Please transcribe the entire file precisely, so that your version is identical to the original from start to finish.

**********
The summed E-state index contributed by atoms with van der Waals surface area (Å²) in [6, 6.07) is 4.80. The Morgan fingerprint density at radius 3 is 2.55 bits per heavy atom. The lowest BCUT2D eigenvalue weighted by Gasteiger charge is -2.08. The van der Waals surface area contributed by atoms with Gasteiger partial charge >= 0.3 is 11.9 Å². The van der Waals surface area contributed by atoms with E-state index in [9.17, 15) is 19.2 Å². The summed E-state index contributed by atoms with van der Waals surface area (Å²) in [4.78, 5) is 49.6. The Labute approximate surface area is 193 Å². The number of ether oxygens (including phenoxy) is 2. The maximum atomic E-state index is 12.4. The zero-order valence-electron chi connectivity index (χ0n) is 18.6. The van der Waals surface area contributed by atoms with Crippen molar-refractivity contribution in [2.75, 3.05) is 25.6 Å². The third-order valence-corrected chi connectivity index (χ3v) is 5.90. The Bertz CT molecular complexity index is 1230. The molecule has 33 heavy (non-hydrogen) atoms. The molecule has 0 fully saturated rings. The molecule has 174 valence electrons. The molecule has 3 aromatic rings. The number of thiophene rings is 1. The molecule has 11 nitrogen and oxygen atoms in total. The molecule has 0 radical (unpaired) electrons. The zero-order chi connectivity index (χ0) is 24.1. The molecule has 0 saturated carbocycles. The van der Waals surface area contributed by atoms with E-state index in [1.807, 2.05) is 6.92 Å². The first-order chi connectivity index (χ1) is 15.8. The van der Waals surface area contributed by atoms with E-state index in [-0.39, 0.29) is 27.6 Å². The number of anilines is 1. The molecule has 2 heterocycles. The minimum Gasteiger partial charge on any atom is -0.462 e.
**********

The summed E-state index contributed by atoms with van der Waals surface area (Å²) in [6, 6.07) is 4.80. The Morgan fingerprint density at radius 3 is 2.55 bits per heavy atom. The lowest BCUT2D eigenvalue weighted by Gasteiger charge is -2.08. The van der Waals surface area contributed by atoms with Gasteiger partial charge >= 0.3 is 11.9 Å². The van der Waals surface area contributed by atoms with E-state index in [9.17, 15) is 19.2 Å². The summed E-state index contributed by atoms with van der Waals surface area (Å²) in [4.78, 5) is 49.6. The Labute approximate surface area is 193 Å². The number of ether oxygens (including phenoxy) is 2. The maximum atomic E-state index is 12.4. The zero-order valence-electron chi connectivity index (χ0n) is 18.6. The van der Waals surface area contributed by atoms with Crippen molar-refractivity contribution in [2.75, 3.05) is 25.6 Å². The third-order valence-corrected chi connectivity index (χ3v) is 5.90. The Bertz CT molecular complexity index is 1230. The molecule has 33 heavy (non-hydrogen) atoms. The molecule has 0 fully saturated rings. The molecule has 174 valence electrons. The molecule has 3 aromatic rings. The number of thiophene rings is 1. The molecule has 11 nitrogen and oxygen atoms in total. The molecule has 0 radical (unpaired) electrons. The zero-order chi connectivity index (χ0) is 24.1. The molecule has 0 saturated carbocycles. The van der Waals surface area contributed by atoms with E-state index in [1.807, 2.05) is 6.92 Å². The first-order chi connectivity index (χ1) is 15.8. The van der Waals surface area contributed by atoms with E-state index in [-0.39, 0.29) is 27.6 Å². The number of anilines is 1. The molecule has 2 heterocycles. The minimum Gasteiger partial charge on any atom is -0.462 e.